Review: Chesterfield Operatic Society shines in Me and My Girl

The quintessential 1920s musical (give or take the odd mention of Edward VIII’s abdication in 1938!) is at the Pomegranate this week, in the capable and enthusiastic hands of Chesterfield’s leading musical theatre company.

Me and My Girl is Chesterfield Operatics’ spring production, and what a lot of fun they have with it.

Sue Higgins and Robert Spencer in Me and My Girl, presented by Chesterfield Operatic Society.

Sue Higgins and Robert Spencer in Me and My Girl, presented by Chesterfield Operatic Society.

Julie Metcalfe clearly enjoys being man-eater Lady Jacquie, and newcomer Heath Parkin unleashes his inner Hooray Henry as the H-hon Gerald Bolingbroke, the heir no longer apparent.

Sarah Morrell and Karl Brennan are frightfully upper-crust as the Duchess of Dene and Sir John Tremayne. And as Parchester, the never quite all-singing, all-dancing family solicitor, Andy Moore is in his element.

The chorus play lords and ladies, family retainers and rumbustious cockneys as required, and throw themselves heartily into every role, with several energetic dance numbers including a couple of snappy tap routines.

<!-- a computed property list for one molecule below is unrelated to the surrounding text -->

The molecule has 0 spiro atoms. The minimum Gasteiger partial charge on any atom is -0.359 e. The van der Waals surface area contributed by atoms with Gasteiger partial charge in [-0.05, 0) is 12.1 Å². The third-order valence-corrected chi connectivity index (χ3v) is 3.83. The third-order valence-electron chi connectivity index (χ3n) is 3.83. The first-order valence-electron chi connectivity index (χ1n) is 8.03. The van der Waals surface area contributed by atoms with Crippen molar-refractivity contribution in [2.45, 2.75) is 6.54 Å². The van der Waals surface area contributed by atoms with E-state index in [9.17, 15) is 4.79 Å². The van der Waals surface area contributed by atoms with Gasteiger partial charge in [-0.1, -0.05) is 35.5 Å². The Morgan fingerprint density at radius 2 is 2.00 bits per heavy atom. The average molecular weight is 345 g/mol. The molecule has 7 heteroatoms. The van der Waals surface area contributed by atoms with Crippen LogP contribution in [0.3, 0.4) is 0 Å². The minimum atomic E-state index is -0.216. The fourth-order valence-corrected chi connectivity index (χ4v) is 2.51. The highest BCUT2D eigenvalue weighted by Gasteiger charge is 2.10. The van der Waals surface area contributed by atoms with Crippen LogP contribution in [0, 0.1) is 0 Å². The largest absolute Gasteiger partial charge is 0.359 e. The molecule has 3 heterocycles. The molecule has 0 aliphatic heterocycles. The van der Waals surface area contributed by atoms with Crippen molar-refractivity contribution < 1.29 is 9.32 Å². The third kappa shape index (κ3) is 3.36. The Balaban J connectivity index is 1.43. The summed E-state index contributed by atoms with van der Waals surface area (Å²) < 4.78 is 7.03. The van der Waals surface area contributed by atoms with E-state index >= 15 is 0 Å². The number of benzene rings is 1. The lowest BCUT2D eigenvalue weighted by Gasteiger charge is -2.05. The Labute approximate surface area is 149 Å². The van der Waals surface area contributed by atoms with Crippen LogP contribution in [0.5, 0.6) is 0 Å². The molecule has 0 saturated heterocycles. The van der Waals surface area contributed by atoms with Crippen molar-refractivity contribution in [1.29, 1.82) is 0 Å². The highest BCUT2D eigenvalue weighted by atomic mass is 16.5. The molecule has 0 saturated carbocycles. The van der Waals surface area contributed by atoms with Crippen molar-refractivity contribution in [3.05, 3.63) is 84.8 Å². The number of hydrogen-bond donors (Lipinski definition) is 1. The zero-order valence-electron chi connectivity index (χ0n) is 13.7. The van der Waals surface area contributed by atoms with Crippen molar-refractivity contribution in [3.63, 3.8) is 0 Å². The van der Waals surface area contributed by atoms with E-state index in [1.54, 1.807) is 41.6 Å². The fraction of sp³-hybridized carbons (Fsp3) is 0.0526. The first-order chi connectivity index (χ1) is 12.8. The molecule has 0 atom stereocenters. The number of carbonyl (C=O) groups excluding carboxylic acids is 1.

Of course, at the centre of Me and My Girl are Bill Snibson, the unexpected cockney earl who has to be educated in the ways of the aristocracy, and Sally, his warmhearted girl from down Lambeth way. Suzanne Higgins is a true leading lady, singing like a nightingale and taking Sally through a range of emotions. Robert Spencer is Bill to the manner born: cheeky, salt of the earth and witty with it; he teaches his posh relatives rhyming slang, and gets to reply to the enquiry ‘Do you like Kipling?’ with the immortal line ‘I don’t know, I’ve never kippled.’

Bill, Sally and their East End chums are far more fun than the buttoned-up upper crust – though the nobs aren’t above letting their hair down; the Lambeth Walk finale to Act One is rumbustious, uninhibited and pure enjoyment, right down to the spoons played by several of the cockneys.

Add in familiar songs like Leaning on a Lamppost and The Sun Has Got His Hat On, and a lively orchestra under the baton of Jonathan Francis, and the sum total is one of the best Operatics shows for a while. This is Chesterfield’s amateur music scene at the top of its game.

Me and My Girl continues its run at the Pomegranate until Saturday, May 3.

LYNNE PATRICK